2 June 2020
Space Force Nat'l Guard Likely to cost 4100M/year: CBO
by Theresa Hitchins
WASHINGTON: Creating a limited Space Force National Guard and Reserve along the lines proposed by Adjutant Generals in February will cost about $100 million each year to operate, says the Congressional Budget Office (CBO). An additional $20 million might be incurred by DoD in one-time costs for the construction of new facilities, says a new study released today.
Senior leadership of the Guard and Reserve, including Gen. Joseph Lengyel, head of the National Guard Bureau, have argued strenuously that a separate component is needed to support the Space Force to maintain a smooth chain of command and a consistent training profile.
And they have some pretty strong backing on Capitol Hill.
“The Guard and Reserves have existing space capabilities and talents that fit within the mission of the Space Force. There absolutely needs to be a Guard and Reserves component to the Space Force so that these talented individuals can contribute to the success of the Department,” said Rep. Ken Calvert, ranking member on the House Appropriations Subcommittee on Defense (HAC-D) in an email statement to Breaking D today.
DoD, however. has decided to put off making a decision, instead launching a study on the issue expected to be finalized sometime next year. Air Force Secretary Barbara Barrett and Space Force chief Gen. Jay Raymond told a House Armed Services Committee (HASC) meeting in March that a component would be created, it was just a matter of how.
Some in Congress, such as Republican Rep. Steve Womack who sits on the HAC-D, have expressed frustration at DoD’s delay.
A spokesperson for Womack said he supports the need for a reserve component. “As previous hearings have shown, he intends to use his position on the House Defense Appropriations Committee to push for its creation. His experience as a Guardsman and his roles on HAC-D and the Budget Committee have proved to him the utility, adaptability, and cost-effectiveness of the National Guard – all things the Space Force could benefit from,” the spokesperson said in an email to Breaking D today.
On the other hand, another House Republican aide said that DoD is doing what HASC asked in the 2020 National Defense Authorization Act: taking a considered look at the issue. For example, the aide said, while Rep. Mac Thornberry, HASC ranking member, is of the view there “could be advantages” to a Guard and Reserve component because it allows “access to a pool of talent” DoD often struggles to attract, the aide explained, he also wants to see what DoD recommends.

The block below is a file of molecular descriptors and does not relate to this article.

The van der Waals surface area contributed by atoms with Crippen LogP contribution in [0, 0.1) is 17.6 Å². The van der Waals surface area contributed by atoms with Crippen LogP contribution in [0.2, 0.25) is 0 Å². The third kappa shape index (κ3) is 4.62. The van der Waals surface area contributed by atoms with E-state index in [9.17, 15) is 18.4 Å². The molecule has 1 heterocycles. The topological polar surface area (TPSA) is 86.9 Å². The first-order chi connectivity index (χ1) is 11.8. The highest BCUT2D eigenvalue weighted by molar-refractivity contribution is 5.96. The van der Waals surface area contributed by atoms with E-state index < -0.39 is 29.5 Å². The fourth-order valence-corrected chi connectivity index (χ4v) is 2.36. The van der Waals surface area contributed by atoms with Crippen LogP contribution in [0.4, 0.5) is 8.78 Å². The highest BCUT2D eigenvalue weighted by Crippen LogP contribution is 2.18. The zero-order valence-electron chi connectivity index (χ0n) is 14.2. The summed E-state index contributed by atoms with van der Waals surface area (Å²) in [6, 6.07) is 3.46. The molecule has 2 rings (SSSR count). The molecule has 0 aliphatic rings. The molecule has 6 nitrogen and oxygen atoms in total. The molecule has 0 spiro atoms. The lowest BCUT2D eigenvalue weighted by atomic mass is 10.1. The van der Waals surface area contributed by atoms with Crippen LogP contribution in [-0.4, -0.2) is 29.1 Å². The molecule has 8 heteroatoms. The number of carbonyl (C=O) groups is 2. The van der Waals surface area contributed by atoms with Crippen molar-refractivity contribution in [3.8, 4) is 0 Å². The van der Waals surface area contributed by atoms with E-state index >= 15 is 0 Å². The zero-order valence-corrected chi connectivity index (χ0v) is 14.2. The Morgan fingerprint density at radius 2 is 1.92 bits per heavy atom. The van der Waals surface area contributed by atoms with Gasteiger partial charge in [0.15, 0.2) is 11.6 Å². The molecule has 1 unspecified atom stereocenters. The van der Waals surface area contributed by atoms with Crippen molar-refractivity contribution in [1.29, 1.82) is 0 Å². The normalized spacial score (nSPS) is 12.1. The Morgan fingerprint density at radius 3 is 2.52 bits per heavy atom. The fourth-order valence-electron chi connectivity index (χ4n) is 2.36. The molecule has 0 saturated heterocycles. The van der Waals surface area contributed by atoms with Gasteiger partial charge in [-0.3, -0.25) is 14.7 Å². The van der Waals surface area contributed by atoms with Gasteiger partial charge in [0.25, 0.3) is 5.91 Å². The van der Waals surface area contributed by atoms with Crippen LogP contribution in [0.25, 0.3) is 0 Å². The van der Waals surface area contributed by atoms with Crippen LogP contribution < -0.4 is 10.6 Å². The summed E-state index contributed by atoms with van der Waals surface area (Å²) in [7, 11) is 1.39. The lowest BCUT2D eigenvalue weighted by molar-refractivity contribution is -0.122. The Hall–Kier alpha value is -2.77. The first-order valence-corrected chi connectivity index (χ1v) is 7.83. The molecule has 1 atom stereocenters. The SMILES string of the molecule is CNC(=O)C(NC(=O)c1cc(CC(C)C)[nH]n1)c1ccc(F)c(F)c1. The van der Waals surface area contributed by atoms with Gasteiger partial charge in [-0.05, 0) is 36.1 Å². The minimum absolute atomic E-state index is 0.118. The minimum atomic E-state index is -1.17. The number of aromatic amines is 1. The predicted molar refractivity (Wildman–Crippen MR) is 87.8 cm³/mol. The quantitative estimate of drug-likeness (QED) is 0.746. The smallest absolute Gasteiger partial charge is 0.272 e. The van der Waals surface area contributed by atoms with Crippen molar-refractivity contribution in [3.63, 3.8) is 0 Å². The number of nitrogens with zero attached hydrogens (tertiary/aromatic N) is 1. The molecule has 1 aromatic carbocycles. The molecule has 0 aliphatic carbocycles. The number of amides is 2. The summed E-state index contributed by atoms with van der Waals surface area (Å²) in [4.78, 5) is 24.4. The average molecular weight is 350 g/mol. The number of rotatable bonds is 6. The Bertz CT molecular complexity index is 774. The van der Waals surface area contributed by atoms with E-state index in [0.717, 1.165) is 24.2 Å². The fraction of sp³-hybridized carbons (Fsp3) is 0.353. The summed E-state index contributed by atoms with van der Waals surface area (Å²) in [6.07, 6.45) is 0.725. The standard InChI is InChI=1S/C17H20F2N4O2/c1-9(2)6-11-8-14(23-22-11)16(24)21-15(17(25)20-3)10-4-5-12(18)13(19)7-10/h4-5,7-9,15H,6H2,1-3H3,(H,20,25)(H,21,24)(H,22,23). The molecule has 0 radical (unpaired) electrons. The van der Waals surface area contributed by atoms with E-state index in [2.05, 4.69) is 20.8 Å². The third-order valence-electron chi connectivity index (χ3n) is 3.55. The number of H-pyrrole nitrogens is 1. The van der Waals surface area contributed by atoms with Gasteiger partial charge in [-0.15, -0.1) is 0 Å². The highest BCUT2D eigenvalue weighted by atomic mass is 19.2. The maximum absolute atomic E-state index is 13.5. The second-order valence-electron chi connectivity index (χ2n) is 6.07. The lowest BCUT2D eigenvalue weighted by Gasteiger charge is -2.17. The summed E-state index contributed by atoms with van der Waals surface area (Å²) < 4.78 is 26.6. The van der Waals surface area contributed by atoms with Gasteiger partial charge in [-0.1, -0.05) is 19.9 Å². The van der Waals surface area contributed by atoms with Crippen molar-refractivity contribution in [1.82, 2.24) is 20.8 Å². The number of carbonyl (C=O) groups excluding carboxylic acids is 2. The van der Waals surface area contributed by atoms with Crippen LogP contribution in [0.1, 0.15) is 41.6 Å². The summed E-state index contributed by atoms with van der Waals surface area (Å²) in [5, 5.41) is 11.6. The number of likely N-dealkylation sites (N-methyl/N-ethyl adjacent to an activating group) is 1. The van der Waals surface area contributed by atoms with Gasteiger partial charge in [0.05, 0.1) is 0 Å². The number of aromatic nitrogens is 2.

The Adjutant Generals, by contrast, have been directly lobbying their congressional representatives for support in forcing DoD’s hand sooner rather than later.
In February, Adjutant Generals from a number of states proposed that only the some 1,500 Air Force and Army Guard and Reserve personnel now serving should be shifted to Space Force. There are space operations specialists in eight states and one US territory: Alaska, Arkansas, California, Colorado, Florida, Hawaii, New York, and Ohio, plus Guam.
They asserted that a Space National Guard and Reserve is required to keep current space specialists aligned with their active duty counterparts. Should those personnel remain in their current chain of command, there could be future disconnect in training and equipment being used by active duty and guard troops.
Further, Guard leaders said, if the current organization is maintained, there will be an extra step in the chain of command for calling up guard space professionals — that is, Raymond will have to go to the Air Force and Army secretaries to get permission.
Finally, they argued, space professionals in the Guard bring a high-level of expertise to the military because they have “day jobs” in industry and academia in space specialities.
David Deptula, head of the Mitchell Institute, agreed with the need to ensure Space Force can keep the expertise now provided by Guard and Reserve forces. In a May 18 op-ed in Forbes, he wrote: “The Reserve and National Guard are critical personnel elements and may be part of the solution to the Space Force’s personnel challenges by tapping into the talent from the civilian space community.”
What supporters of a Guard and Reserve component for Space Force are not arguing for is an expansive “Space Guard” to protect future commercial interests in space — a concept that has captured some within the national security space community.
For example, Coast Guard officer Michael Sinclair argued in a recent Breaking D op-ed that rather than setting up a civilian space traffic management agency as proposed by the Trump administration in Space Policy Directive-3, “America would be better served by consolidating all commercial launch-to-orbit-to-landing oversight and regulatory functions within the “prevention” arm of a new ‘Space Guard’.”
While CBO did not study such model, it did look at a larger Space Force Guard and Reserve Component mimicking the size of the current Air Force National Guard — which numbers about one-third of the Air Force. Under this approach, the Space National Guard would comprise some 4,900 to 5,800 personnel, CBO says, and cost DoD some $385 million to $490 million in annual operating costs. An additional onetime costs of $400 million to $900 million would be needed to constructing additional facilities and equip the new units, CBO added.